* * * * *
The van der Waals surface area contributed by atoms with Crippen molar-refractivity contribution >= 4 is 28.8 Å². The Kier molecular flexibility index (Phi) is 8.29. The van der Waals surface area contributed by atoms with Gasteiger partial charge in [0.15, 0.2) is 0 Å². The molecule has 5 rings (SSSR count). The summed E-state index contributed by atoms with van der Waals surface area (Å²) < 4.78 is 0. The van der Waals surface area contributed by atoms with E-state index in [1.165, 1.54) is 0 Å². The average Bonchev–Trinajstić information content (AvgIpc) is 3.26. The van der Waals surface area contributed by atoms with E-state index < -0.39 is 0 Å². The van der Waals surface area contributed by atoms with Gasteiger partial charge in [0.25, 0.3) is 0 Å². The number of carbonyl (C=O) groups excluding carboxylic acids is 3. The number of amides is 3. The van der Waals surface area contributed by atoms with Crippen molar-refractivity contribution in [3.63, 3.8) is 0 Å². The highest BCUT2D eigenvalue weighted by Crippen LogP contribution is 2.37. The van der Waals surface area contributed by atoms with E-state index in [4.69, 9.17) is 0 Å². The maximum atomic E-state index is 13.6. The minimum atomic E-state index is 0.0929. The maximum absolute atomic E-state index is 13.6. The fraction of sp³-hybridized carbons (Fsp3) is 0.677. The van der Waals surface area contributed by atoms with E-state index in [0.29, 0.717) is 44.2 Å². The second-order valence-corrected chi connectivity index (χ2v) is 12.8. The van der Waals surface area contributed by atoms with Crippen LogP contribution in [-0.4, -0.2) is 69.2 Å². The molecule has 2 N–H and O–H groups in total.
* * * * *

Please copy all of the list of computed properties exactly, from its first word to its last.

The van der Waals surface area contributed by atoms with Crippen molar-refractivity contribution >= 4 is 28.8 Å². The Kier molecular flexibility index (Phi) is 8.29. The van der Waals surface area contributed by atoms with Gasteiger partial charge in [0.15, 0.2) is 0 Å². The molecule has 5 rings (SSSR count). The summed E-state index contributed by atoms with van der Waals surface area (Å²) < 4.78 is 0. The van der Waals surface area contributed by atoms with E-state index in [1.165, 1.54) is 0 Å². The average Bonchev–Trinajstić information content (AvgIpc) is 3.26. The van der Waals surface area contributed by atoms with E-state index < -0.39 is 0 Å². The van der Waals surface area contributed by atoms with Gasteiger partial charge in [0.25, 0.3) is 0 Å². The number of carbonyl (C=O) groups excluding carboxylic acids is 3. The number of amides is 3. The van der Waals surface area contributed by atoms with Crippen molar-refractivity contribution in [3.63, 3.8) is 0 Å². The highest BCUT2D eigenvalue weighted by Crippen LogP contribution is 2.37. The van der Waals surface area contributed by atoms with E-state index in [4.69, 9.17) is 0 Å². The maximum atomic E-state index is 13.6. The minimum atomic E-state index is 0.0929. The maximum absolute atomic E-state index is 13.6. The fraction of sp³-hybridized carbons (Fsp3) is 0.677. The van der Waals surface area contributed by atoms with E-state index in [0.29, 0.717) is 44.2 Å². The second-order valence-corrected chi connectivity index (χ2v) is 12.8. The van der Waals surface area contributed by atoms with Crippen LogP contribution in [-0.4, -0.2) is 69.2 Å². The molecule has 2 N–H and O–H groups in total.